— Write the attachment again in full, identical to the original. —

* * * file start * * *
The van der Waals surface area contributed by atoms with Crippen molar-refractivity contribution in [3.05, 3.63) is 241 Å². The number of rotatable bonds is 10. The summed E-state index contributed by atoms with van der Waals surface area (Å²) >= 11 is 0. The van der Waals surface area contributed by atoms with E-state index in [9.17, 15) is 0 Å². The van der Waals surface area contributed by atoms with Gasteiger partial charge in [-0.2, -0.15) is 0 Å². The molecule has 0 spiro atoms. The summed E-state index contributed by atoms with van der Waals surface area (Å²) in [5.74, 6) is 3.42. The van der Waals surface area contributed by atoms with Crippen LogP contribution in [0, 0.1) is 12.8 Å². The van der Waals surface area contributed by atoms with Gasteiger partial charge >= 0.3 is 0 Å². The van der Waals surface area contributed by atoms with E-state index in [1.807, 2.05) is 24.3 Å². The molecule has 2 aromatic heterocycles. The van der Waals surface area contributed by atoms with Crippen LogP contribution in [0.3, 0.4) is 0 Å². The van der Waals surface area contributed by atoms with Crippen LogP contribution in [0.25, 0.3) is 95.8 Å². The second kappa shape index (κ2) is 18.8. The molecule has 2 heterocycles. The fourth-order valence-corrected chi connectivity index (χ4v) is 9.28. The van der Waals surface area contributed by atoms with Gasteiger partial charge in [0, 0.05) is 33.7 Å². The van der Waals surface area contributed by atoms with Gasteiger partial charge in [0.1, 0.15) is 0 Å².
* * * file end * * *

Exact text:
The van der Waals surface area contributed by atoms with Crippen molar-refractivity contribution in [3.05, 3.63) is 241 Å². The number of rotatable bonds is 10. The summed E-state index contributed by atoms with van der Waals surface area (Å²) >= 11 is 0. The van der Waals surface area contributed by atoms with E-state index in [9.17, 15) is 0 Å². The van der Waals surface area contributed by atoms with Gasteiger partial charge in [-0.2, -0.15) is 0 Å². The molecule has 0 spiro atoms. The summed E-state index contributed by atoms with van der Waals surface area (Å²) in [5.74, 6) is 3.42. The van der Waals surface area contributed by atoms with Crippen LogP contribution in [0, 0.1) is 12.8 Å². The van der Waals surface area contributed by atoms with Gasteiger partial charge >= 0.3 is 0 Å². The van der Waals surface area contributed by atoms with E-state index in [1.807, 2.05) is 24.3 Å². The molecule has 2 aromatic heterocycles. The van der Waals surface area contributed by atoms with Crippen LogP contribution in [0.3, 0.4) is 0 Å². The van der Waals surface area contributed by atoms with Crippen LogP contribution in [0.25, 0.3) is 95.8 Å². The second kappa shape index (κ2) is 18.8. The molecule has 2 heterocycles. The fourth-order valence-corrected chi connectivity index (χ4v) is 9.28. The van der Waals surface area contributed by atoms with Gasteiger partial charge in [0, 0.05) is 33.7 Å². The van der Waals surface area contributed by atoms with Gasteiger partial charge in [0.1, 0.15) is 0 Å².